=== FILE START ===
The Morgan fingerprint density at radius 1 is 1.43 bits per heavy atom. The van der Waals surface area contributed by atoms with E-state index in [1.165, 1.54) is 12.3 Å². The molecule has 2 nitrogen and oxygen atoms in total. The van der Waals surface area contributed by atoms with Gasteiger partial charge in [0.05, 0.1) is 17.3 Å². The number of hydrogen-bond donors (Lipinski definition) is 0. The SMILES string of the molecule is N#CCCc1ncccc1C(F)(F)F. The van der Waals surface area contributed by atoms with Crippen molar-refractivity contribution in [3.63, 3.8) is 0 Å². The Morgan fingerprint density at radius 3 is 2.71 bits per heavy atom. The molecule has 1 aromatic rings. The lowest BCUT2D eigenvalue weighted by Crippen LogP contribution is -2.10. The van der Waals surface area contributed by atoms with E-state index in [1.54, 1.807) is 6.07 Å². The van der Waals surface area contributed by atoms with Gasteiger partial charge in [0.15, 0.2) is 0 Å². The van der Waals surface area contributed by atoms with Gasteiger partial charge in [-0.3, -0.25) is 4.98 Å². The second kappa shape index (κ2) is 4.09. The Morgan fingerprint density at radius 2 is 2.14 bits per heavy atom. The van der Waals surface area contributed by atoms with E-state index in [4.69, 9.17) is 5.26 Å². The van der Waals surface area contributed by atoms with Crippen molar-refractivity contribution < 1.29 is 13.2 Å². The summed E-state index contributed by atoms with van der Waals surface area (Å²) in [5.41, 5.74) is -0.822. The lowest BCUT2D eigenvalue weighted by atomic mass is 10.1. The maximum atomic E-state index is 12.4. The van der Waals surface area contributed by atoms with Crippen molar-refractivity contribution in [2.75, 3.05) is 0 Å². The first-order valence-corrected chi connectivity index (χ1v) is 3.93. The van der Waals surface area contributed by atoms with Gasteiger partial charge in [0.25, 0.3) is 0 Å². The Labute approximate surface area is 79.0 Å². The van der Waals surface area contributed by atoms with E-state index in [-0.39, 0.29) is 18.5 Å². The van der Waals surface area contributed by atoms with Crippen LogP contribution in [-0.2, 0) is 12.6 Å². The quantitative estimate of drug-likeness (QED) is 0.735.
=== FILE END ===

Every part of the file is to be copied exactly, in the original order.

The Morgan fingerprint density at radius 1 is 1.43 bits per heavy atom. The van der Waals surface area contributed by atoms with E-state index in [1.165, 1.54) is 12.3 Å². The molecule has 2 nitrogen and oxygen atoms in total. The van der Waals surface area contributed by atoms with Gasteiger partial charge in [0.05, 0.1) is 17.3 Å². The number of hydrogen-bond donors (Lipinski definition) is 0. The SMILES string of the molecule is N#CCCc1ncccc1C(F)(F)F. The van der Waals surface area contributed by atoms with Crippen molar-refractivity contribution in [3.63, 3.8) is 0 Å². The Morgan fingerprint density at radius 3 is 2.71 bits per heavy atom. The molecule has 1 aromatic rings. The lowest BCUT2D eigenvalue weighted by Crippen LogP contribution is -2.10. The van der Waals surface area contributed by atoms with E-state index in [1.54, 1.807) is 6.07 Å². The van der Waals surface area contributed by atoms with Gasteiger partial charge in [0.15, 0.2) is 0 Å². The van der Waals surface area contributed by atoms with Gasteiger partial charge in [-0.3, -0.25) is 4.98 Å². The second kappa shape index (κ2) is 4.09. The Morgan fingerprint density at radius 2 is 2.14 bits per heavy atom. The van der Waals surface area contributed by atoms with E-state index in [4.69, 9.17) is 5.26 Å². The van der Waals surface area contributed by atoms with Crippen molar-refractivity contribution < 1.29 is 13.2 Å². The summed E-state index contributed by atoms with van der Waals surface area (Å²) in [5.41, 5.74) is -0.822. The lowest BCUT2D eigenvalue weighted by atomic mass is 10.1. The maximum atomic E-state index is 12.4. The van der Waals surface area contributed by atoms with Crippen molar-refractivity contribution in [2.75, 3.05) is 0 Å². The first-order valence-corrected chi connectivity index (χ1v) is 3.93. The van der Waals surface area contributed by atoms with Gasteiger partial charge in [0.25, 0.3) is 0 Å². The Labute approximate surface area is 79.0 Å². The van der Waals surface area contributed by atoms with E-state index in [-0.39, 0.29) is 18.5 Å². The van der Waals surface area contributed by atoms with Crippen LogP contribution in [-0.2, 0) is 12.6 Å². The quantitative estimate of drug-likeness (QED) is 0.735.